“Life has taught me that growth is uncomfortable. It's not always fair, but it's how you process the events - that determine your future. As difficult as my journey has been, I am shocked at how much I can truly handle, and it has left me completely fearless.
I lost my mom to cancer when I was 26, and although it was devastating - it brought our family closer together. My mom’s sisters and my mother in law became my new moms. I was so thankful to have them for advice as I was a new mom with babies. So five years after losing my mom, we were absolutely devastated to find out that my mother in law had cancer. She had a very short battle, and this came as a complete shock. This of course shook up the whole family. She was the most gentle and sweet woman, and so devoted to her grandchildren.
I couldn’t believe that my kids now had lost both their grandmothers. However, a few short years later, I was to lose my aunt to breast cancer. I had become incredibly close to my mom’s sister as she encouraged me to get tested for the gene and walked me through the first round of my surgeries - a path that she had already walked.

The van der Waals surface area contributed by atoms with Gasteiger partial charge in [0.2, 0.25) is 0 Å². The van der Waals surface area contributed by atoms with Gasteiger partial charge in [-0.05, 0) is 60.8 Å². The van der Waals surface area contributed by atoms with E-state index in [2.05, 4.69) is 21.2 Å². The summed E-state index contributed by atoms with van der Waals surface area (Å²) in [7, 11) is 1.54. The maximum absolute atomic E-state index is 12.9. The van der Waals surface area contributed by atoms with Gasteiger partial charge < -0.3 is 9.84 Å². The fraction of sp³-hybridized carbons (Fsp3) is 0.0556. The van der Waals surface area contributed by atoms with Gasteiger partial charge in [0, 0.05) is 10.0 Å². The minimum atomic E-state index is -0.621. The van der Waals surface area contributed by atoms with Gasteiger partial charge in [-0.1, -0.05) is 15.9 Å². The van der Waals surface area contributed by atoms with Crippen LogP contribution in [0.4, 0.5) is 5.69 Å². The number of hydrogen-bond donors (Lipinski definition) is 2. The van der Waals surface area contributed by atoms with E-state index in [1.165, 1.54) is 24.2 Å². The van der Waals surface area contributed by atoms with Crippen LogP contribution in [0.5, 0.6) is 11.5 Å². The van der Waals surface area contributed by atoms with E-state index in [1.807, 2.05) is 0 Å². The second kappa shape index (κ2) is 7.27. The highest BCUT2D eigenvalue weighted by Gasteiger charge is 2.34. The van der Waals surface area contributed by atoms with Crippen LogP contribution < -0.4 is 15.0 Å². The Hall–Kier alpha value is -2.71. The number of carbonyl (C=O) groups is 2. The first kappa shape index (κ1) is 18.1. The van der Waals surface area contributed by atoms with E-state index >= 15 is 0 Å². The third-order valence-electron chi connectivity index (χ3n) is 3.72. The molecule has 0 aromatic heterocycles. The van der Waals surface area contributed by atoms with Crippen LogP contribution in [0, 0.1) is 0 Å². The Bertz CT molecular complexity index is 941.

There were so many losses in such a short time. This was when I turned to painting and candles as a way to cope. I had no idea that my biggest loss was to come one year later. A year and half after my aunt’s funeral, I was sitting in the RCMP chapel in Depot, in the front row, with my two children - being presented with my husband’s Stetson, and a Canada flag draped over his casket. There are no words. Complete devastation.
During his last few years, my husband was suffering with PTSD and that was incredibly difficult for all of us. Our marriage suffered. Our children saw too much. We were a mess.
It was during this time that I engulfed myself in painting and experimenting with candle recipes as a way to cope. It shocked me when people saw the beauty in my work, because there was so much pain that inspired it.
The last decade of my life has been completely unbelievable.
But I’m still standing, and raising our two kids. Mine is a story of resiliency. We need to talk about these stories so that people don’t feel alone. Many of us walk a different version of the same path.
My company is a reminder that life is messy, and that’s ok. It’s not always easy, and my particular road is filled with trauma, loss, and resiliency. I have learnt that if you can find your center of strength, and give yourself devoted time to heal and grow, then you truly can come out of anything still standing.”
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